January 31st, 1846, a girl was born into the Chamberlin family, a slave girl. Skin as rich as caramel, eyes a deep brown, but a slave nonetheless. Vincent watched as the slaves skillfully washed the child and wrapped her in a blanket that was heated by the fire. The baby cried softly, so soft it was almost inaudible. Vincent was intrigued by the baby, its dark skin, making his seem even paler. He couldn’t exactly call her beautiful, but she was by no means ugly. Her hair was thick with curls, but not kinky like the other dark skinned women in his home. It was bushy, but he figured that you could run your hands through it if water were applied.
“Look, my son,” Vincent’s father, Conrad Chamberlin, “look at that fine specimen! She’ll make a great slave someday.”
“Father, must she though?” asked Vincent. “She looks so helpless and frail.”
“Now she does, my boy. Give it time, she will become just like her slave counterparts.” Vincent continued to stare upon the child, then to her mother who was panting and being comforted by the other slaves of the home. She was smiling, despite her child being given to her by force, but Vincent supposed that a mother will somehow always find it within herself to love a child, even if she did not want it.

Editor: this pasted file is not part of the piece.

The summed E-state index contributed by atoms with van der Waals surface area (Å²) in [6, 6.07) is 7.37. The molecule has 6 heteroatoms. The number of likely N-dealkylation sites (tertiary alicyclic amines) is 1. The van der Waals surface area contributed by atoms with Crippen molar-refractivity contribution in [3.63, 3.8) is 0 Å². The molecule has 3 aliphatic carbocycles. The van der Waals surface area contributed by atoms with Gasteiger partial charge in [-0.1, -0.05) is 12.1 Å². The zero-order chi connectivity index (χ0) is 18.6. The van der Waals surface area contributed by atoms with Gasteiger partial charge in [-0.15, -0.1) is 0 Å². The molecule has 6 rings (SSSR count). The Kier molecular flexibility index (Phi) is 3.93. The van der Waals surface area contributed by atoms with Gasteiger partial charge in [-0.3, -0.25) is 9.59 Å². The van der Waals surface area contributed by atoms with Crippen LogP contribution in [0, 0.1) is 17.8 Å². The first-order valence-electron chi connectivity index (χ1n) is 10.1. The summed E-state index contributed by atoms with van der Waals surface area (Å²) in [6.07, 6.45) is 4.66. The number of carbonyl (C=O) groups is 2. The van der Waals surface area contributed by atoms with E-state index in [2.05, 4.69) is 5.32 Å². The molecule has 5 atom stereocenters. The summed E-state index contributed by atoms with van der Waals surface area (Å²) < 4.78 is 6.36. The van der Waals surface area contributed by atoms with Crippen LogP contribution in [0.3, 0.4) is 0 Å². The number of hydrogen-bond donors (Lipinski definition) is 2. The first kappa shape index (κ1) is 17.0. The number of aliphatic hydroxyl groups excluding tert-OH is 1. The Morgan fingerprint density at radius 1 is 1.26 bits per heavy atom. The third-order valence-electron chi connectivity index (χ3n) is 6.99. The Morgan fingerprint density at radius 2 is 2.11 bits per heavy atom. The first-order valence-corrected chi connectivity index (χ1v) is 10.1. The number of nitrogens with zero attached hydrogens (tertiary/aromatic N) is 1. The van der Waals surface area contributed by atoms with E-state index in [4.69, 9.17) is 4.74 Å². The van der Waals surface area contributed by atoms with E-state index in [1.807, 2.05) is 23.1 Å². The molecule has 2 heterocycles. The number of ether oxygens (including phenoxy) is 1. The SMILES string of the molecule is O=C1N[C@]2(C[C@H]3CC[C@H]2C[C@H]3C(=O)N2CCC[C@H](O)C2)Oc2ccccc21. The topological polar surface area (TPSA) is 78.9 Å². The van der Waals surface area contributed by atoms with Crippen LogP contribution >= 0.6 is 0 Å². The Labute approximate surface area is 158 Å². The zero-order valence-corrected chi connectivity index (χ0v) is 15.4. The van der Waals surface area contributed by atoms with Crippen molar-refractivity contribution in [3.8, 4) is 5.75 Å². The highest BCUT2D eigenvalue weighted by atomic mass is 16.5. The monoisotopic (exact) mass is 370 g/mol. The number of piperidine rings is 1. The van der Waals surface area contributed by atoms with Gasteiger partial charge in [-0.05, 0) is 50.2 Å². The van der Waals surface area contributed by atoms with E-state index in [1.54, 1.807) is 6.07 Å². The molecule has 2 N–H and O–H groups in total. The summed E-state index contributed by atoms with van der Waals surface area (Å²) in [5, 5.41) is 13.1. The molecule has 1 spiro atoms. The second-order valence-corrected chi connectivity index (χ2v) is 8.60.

Vincent travelled over to the servant holding the baby. “May I see her, please?”
The servant smiled down at him. “Of course, young master.” She leaned down, still holding the child close, and tilted her toward Vincent. She had ceased crying, but she was still fidgeting slightly.
“May I hold her?”
“Of course, but be careful.”
“Is it alright with the mother?” Vincent looked to the mother who looked so exhausted and she nodded her head. Vincent held out his arms and embraced the small child. She was lighter than he half expected. “She’s so small. What will you name her?”
The servant tilted her head. “We actually haven’t thought of that. The master has given us permission to name her ourselves, but we can’t think of many names.”
The mother leaned up in her bed slightly. “Why don’t you name her, young master?” she purposed exhaustingly. “I trust you to make that decision.”
“Me?” The mother nodded. “Oh, um…let’s see.” Vincent scanned around the room. They were in his late mother’s bedroom and books were scattered everywhere. He skimmed each one for a general idea, then it hit him. His mother’s favorite author, William Shakespeare. Her favorite play, Romeo and Juliet. He looked down to the child once more. “Juliet…but spelled differently. Add ‘t-t-e’ to the end. Juliette, just for originality. That shall be her name.”
“A lovely name, young master,” agreed the mother. She laid back down on the bed to sleep. Vincent brought her the child and returned it to her. The baby curled up on her mother’s chest and fell silent in slumber. Vincent, only seven years old, admired this. The beauty of a mother and child; a luxury he had never known.